Updated on 20 June 2013
Mr Charung Muengchana, director, National Vaccine Institute, Ministry of Public Health, Thailand
According to the WHO, Thailand has nearly 520,000 people (aged 5-to-49) living with HIV and AIDS and the country has the highest adult HIV prevalence in South East Asia region. Public health ministry of Thailand has reported that more than 70,000 people were infected with dengue virus in 2012 and spread of tropical disease is suspected to go higher in 2013. Thailand is on the radar of high prevalence of influenza virus as well. Amidst the high risk of disease outbreak in the country, Thailand is making efforts to develop a robust immunization program as a tool to handle any forthcoming pandemic.
Its national vaccine committee aims to protect the country against preventable diseases by planning and recommending need for building human resources, infrastructure development and domestic production of vaccines for dengue, diphtheria, tetanus, pertussis, mumps, measles, encephalitis, polio, hepatitis B, and tuberculosis. However, the road to achieve self-sufficiency for vaccine development has been full of challenges and the country imports almost 80 percent of its vaccines from foreign players.
In his recent visit to Singapore during the 7th World Vaccine Congress, Mr Charung Muengchana, director, National Vaccine Institute, Ministry of Public Health, Thailand, shared with BioSpectrum the challenges in vaccine development in the country and a possible roadmap for disease prevention in Thailand.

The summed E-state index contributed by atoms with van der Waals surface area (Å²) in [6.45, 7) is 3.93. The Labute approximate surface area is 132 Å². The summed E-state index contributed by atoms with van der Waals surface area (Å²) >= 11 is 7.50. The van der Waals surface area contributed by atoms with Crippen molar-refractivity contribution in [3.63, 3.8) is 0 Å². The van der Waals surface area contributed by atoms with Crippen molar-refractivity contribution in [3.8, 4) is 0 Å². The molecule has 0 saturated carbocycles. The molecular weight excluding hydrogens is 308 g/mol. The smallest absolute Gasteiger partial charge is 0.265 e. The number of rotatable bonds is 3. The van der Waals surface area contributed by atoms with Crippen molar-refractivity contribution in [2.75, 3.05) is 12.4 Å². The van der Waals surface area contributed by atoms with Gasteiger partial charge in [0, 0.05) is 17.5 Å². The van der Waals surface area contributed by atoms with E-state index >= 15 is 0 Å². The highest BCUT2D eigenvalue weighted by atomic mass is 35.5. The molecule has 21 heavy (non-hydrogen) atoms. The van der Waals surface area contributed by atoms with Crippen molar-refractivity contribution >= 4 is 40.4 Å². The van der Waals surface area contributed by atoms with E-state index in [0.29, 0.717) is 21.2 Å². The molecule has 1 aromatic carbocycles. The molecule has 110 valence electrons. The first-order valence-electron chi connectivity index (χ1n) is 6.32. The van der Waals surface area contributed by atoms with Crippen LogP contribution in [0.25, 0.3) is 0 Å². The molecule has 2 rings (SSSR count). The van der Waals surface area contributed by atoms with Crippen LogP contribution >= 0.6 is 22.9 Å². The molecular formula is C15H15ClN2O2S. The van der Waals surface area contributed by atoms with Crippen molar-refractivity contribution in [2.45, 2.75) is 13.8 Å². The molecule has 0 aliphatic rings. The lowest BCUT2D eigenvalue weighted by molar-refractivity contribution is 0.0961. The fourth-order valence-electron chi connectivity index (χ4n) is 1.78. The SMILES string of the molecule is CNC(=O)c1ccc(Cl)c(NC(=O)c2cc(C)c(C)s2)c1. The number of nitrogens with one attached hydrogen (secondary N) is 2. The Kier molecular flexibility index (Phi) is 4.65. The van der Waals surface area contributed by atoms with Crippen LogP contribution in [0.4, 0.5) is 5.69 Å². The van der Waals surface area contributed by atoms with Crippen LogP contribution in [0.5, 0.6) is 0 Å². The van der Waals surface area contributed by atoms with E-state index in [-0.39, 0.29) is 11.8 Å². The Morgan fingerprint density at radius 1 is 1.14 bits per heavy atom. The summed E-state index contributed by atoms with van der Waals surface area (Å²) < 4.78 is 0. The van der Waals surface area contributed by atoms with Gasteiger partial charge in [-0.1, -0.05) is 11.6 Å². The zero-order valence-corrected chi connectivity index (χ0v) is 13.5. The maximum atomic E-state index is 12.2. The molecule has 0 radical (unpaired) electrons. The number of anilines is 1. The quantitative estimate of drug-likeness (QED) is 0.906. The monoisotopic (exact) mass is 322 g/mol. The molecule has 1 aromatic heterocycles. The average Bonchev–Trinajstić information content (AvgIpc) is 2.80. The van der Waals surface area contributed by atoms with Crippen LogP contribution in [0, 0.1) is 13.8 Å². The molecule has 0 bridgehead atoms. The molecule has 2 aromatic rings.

What is Thailand's major concern with respect to public health and disease control?
Thailand is stressing more on the preventive healthcare system as compared to the curative system in order to keep the burden off for future public health management. While curative approach demands immediate actions and steps, preventive healthcare calls for long term planning and strategies. Due to the current prevalence of diseases, preventive healthcare may not appear as an immediate strategy to sustain a disease free environment for future, but in the long run it eases off the burden from the government. However, most of the healthcare budget is directed toward handling immediate disease control and thus plans for diseases prevention takes a back stage. Thailand has a national health security scheme that ensures universal health coverage but most of its focus is on controlling immediate disease burden.